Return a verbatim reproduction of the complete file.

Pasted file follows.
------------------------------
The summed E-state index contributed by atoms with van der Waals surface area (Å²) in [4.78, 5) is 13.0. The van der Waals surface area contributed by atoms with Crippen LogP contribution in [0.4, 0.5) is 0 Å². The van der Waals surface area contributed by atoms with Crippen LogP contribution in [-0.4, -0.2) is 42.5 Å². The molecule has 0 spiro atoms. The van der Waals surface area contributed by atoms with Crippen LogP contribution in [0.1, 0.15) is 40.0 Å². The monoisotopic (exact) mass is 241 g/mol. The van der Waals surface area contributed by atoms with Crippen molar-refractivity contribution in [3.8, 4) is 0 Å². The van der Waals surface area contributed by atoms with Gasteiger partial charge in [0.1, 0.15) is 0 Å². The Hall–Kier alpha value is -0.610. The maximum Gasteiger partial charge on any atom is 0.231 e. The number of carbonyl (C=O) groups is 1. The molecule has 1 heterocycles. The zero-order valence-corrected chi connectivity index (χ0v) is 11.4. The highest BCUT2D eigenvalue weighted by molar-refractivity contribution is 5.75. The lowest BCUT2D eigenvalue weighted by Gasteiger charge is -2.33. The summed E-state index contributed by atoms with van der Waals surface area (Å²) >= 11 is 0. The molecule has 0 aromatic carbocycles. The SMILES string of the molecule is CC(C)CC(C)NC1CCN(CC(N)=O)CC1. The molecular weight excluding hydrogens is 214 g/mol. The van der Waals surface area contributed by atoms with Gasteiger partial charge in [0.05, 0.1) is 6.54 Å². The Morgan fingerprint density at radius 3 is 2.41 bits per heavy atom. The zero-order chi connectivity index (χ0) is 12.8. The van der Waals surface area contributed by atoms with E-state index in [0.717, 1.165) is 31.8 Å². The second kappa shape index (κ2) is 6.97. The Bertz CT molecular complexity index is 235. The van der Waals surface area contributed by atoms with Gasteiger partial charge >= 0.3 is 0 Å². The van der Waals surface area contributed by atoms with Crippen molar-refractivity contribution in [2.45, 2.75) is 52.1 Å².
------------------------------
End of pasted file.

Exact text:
The summed E-state index contributed by atoms with van der Waals surface area (Å²) in [4.78, 5) is 13.0. The van der Waals surface area contributed by atoms with Crippen LogP contribution in [0.4, 0.5) is 0 Å². The van der Waals surface area contributed by atoms with Crippen LogP contribution in [-0.4, -0.2) is 42.5 Å². The molecule has 0 spiro atoms. The van der Waals surface area contributed by atoms with Crippen LogP contribution in [0.1, 0.15) is 40.0 Å². The monoisotopic (exact) mass is 241 g/mol. The van der Waals surface area contributed by atoms with Crippen molar-refractivity contribution in [3.8, 4) is 0 Å². The van der Waals surface area contributed by atoms with Gasteiger partial charge in [0.1, 0.15) is 0 Å². The Hall–Kier alpha value is -0.610. The maximum Gasteiger partial charge on any atom is 0.231 e. The number of carbonyl (C=O) groups is 1. The molecule has 1 heterocycles. The zero-order valence-corrected chi connectivity index (χ0v) is 11.4. The highest BCUT2D eigenvalue weighted by molar-refractivity contribution is 5.75. The lowest BCUT2D eigenvalue weighted by Gasteiger charge is -2.33. The summed E-state index contributed by atoms with van der Waals surface area (Å²) >= 11 is 0. The molecule has 0 aromatic carbocycles. The SMILES string of the molecule is CC(C)CC(C)NC1CCN(CC(N)=O)CC1. The molecular weight excluding hydrogens is 214 g/mol. The van der Waals surface area contributed by atoms with Gasteiger partial charge in [0.05, 0.1) is 6.54 Å². The Morgan fingerprint density at radius 3 is 2.41 bits per heavy atom. The zero-order chi connectivity index (χ0) is 12.8. The van der Waals surface area contributed by atoms with E-state index in [0.717, 1.165) is 31.8 Å². The second kappa shape index (κ2) is 6.97. The Bertz CT molecular complexity index is 235. The van der Waals surface area contributed by atoms with Gasteiger partial charge >= 0.3 is 0 Å². The van der Waals surface area contributed by atoms with Crippen molar-refractivity contribution in [2.45, 2.75) is 52.1 Å².